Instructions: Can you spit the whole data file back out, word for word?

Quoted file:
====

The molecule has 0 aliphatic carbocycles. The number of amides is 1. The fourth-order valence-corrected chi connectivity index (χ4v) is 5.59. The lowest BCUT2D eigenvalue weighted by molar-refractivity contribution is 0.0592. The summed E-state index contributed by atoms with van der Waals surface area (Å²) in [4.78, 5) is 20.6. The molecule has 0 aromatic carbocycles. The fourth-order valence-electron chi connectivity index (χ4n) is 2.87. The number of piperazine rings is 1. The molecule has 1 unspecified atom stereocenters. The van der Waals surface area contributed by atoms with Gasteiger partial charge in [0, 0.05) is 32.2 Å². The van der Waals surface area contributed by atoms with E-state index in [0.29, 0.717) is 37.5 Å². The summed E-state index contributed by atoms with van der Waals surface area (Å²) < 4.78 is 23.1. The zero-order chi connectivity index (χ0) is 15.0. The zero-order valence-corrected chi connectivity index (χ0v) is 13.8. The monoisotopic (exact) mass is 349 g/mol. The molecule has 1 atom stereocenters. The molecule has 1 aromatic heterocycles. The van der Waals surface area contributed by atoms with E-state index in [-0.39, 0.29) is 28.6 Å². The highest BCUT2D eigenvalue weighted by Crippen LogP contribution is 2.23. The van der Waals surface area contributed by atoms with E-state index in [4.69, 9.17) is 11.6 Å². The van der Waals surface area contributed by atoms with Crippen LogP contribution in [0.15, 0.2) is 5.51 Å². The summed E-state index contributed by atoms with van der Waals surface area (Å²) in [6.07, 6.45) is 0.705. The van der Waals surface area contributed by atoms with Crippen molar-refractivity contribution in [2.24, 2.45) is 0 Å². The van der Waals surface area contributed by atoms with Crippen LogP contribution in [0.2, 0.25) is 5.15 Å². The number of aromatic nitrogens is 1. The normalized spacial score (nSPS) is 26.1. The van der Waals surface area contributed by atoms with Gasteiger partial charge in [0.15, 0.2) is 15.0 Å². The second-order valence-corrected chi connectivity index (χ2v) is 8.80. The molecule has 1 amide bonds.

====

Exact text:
The molecule has 0 aliphatic carbocycles. The number of amides is 1. The fourth-order valence-corrected chi connectivity index (χ4v) is 5.59. The lowest BCUT2D eigenvalue weighted by molar-refractivity contribution is 0.0592. The summed E-state index contributed by atoms with van der Waals surface area (Å²) in [4.78, 5) is 20.6. The molecule has 0 aromatic carbocycles. The fourth-order valence-electron chi connectivity index (χ4n) is 2.87. The number of piperazine rings is 1. The molecule has 1 unspecified atom stereocenters. The van der Waals surface area contributed by atoms with Gasteiger partial charge in [0, 0.05) is 32.2 Å². The van der Waals surface area contributed by atoms with E-state index in [0.29, 0.717) is 37.5 Å². The summed E-state index contributed by atoms with van der Waals surface area (Å²) < 4.78 is 23.1. The zero-order chi connectivity index (χ0) is 15.0. The zero-order valence-corrected chi connectivity index (χ0v) is 13.8. The monoisotopic (exact) mass is 349 g/mol. The molecule has 1 atom stereocenters. The molecule has 1 aromatic heterocycles. The van der Waals surface area contributed by atoms with E-state index in [-0.39, 0.29) is 28.6 Å². The highest BCUT2D eigenvalue weighted by Crippen LogP contribution is 2.23. The van der Waals surface area contributed by atoms with E-state index in [4.69, 9.17) is 11.6 Å². The van der Waals surface area contributed by atoms with Crippen LogP contribution in [0.15, 0.2) is 5.51 Å². The summed E-state index contributed by atoms with van der Waals surface area (Å²) in [6.07, 6.45) is 0.705. The van der Waals surface area contributed by atoms with Crippen molar-refractivity contribution in [2.24, 2.45) is 0 Å². The van der Waals surface area contributed by atoms with Crippen LogP contribution in [0.2, 0.25) is 5.15 Å². The number of aromatic nitrogens is 1. The normalized spacial score (nSPS) is 26.1. The van der Waals surface area contributed by atoms with Gasteiger partial charge in [0.15, 0.2) is 15.0 Å². The second-order valence-corrected chi connectivity index (χ2v) is 8.80. The molecule has 1 amide bonds.